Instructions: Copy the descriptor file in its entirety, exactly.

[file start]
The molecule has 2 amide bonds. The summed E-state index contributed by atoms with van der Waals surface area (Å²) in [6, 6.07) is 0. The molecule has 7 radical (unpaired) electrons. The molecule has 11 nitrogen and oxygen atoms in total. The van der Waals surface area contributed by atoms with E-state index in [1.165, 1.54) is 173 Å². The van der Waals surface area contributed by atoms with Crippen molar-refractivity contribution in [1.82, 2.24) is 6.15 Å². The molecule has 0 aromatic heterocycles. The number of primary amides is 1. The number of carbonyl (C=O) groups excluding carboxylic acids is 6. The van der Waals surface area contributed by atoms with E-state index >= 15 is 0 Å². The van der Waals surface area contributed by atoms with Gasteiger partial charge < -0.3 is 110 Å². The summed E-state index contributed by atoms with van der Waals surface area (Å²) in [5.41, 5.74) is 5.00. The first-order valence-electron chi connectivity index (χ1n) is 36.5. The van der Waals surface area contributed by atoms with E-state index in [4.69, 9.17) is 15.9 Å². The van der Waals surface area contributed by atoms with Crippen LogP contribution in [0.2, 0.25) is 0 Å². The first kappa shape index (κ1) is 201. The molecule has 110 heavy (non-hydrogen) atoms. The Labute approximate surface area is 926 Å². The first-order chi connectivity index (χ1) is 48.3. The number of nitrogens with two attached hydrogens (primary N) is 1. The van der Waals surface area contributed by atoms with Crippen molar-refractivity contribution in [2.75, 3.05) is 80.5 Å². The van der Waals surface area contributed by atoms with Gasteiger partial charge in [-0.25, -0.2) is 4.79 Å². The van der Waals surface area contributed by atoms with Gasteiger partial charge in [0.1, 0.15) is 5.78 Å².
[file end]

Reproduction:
The molecule has 2 amide bonds. The summed E-state index contributed by atoms with van der Waals surface area (Å²) in [6, 6.07) is 0. The molecule has 7 radical (unpaired) electrons. The molecule has 11 nitrogen and oxygen atoms in total. The van der Waals surface area contributed by atoms with E-state index in [1.165, 1.54) is 173 Å². The van der Waals surface area contributed by atoms with Crippen molar-refractivity contribution in [1.82, 2.24) is 6.15 Å². The molecule has 0 aromatic heterocycles. The number of primary amides is 1. The number of carbonyl (C=O) groups excluding carboxylic acids is 6. The van der Waals surface area contributed by atoms with E-state index >= 15 is 0 Å². The van der Waals surface area contributed by atoms with Gasteiger partial charge < -0.3 is 110 Å². The summed E-state index contributed by atoms with van der Waals surface area (Å²) in [5.41, 5.74) is 5.00. The first-order valence-electron chi connectivity index (χ1n) is 36.5. The van der Waals surface area contributed by atoms with E-state index in [4.69, 9.17) is 15.9 Å². The van der Waals surface area contributed by atoms with Crippen LogP contribution in [0.2, 0.25) is 0 Å². The first kappa shape index (κ1) is 201. The molecule has 110 heavy (non-hydrogen) atoms. The Labute approximate surface area is 926 Å². The first-order chi connectivity index (χ1) is 48.3. The number of nitrogens with two attached hydrogens (primary N) is 1. The van der Waals surface area contributed by atoms with Crippen molar-refractivity contribution in [2.75, 3.05) is 80.5 Å². The van der Waals surface area contributed by atoms with Gasteiger partial charge in [-0.25, -0.2) is 4.79 Å². The van der Waals surface area contributed by atoms with Gasteiger partial charge in [0.1, 0.15) is 5.78 Å².